The Girl in the Machine

By Stef Smith National Theatre of Parramatta. Riverside Theatres, Parramatta. June 20 – 29, 2019

Reviewed : 25 June, 2019

Photo : Noni Carroll Photography.

Despite the fact that both playwright and director talk about the play as a love story, and whilst the actors try desperately to make their affection plausible, any empathy for them is mitigated by the concerns the play raises about the addictive power of technology and the possibility of its far-reaching effects.

Set as it is, by Ella Butler, tightly inside a glass box that is either brightly illuminated or ghostly dimmed, the story takes us into the lives of a couple who seem to represent two extremes of contemporary society: she a corporate lawyer climbing the slippery pole of the ‘always-on’ digital workplace; he a passionate palliative-care nurse sensitive to the pain of others.

When he brings home an ominously provided ‘black box’ that apparently promises relief from pain and pressure, she is quickly seduced by its sinister addictive power – as are many others around world.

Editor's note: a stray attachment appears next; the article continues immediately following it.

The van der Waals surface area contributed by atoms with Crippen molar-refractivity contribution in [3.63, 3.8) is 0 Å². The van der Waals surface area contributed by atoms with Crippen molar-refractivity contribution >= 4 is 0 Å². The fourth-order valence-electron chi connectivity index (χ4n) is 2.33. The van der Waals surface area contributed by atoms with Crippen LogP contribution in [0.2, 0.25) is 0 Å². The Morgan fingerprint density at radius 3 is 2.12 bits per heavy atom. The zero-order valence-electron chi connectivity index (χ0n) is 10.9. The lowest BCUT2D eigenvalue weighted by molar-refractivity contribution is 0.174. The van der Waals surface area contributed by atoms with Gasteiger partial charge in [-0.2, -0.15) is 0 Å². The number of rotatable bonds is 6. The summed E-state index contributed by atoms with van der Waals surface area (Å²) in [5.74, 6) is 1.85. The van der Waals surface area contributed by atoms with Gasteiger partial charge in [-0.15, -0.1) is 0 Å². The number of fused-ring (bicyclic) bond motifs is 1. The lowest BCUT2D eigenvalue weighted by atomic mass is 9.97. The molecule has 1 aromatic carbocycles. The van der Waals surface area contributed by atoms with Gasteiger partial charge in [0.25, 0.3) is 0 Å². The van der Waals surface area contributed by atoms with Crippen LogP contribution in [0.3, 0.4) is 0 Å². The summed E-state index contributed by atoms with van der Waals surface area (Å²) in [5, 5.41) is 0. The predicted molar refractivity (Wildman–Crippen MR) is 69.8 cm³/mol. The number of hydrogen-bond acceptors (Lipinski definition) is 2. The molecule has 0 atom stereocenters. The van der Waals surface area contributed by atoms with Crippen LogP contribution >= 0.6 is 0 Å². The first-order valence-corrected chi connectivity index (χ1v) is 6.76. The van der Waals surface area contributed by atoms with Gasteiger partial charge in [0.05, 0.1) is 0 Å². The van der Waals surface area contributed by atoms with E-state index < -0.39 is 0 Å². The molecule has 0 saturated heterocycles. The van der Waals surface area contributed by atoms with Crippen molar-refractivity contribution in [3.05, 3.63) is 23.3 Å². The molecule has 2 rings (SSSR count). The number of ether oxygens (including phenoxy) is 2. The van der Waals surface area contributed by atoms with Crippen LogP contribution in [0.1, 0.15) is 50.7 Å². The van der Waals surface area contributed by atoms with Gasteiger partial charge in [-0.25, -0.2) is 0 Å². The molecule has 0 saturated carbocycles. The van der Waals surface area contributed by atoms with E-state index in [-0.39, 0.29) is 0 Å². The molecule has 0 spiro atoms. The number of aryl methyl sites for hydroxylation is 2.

This is “Fortnite” – without any other ammunition than hypnotic promises in soothing, repetitive voices that eventually – and horrifically – convince the addicted listeners that to achieve death is ‘Bliss’.

Photo : Noni Carroll Photography.

Scary stuff! But not beyond the realms of possibility when you consider the already formidable power of social media and cyber bullying and menacing trolls.

Inside their ‘glass’ apartment, the couple play out the battle between addiction and love. It’s not an easy 70 minutes for either of the actors. They are in the glare of lights, surrounded closely by four glass walls, enacting a chilling scenario that seems, unfortunately, frighteningly possible.

Both Chantelle Jamieson and Brandon McClelland emerge from the emotional ordeal of the play a little strained, a little exhausted. As does their audience!

The set, lighting (Benjamin Brockman) and sound (Benjamin Pierpoint) are as creepy and mesmerising as the possibilities of the plot – and give the production a necessary extra edge.

First published in Stage Whispers Magazine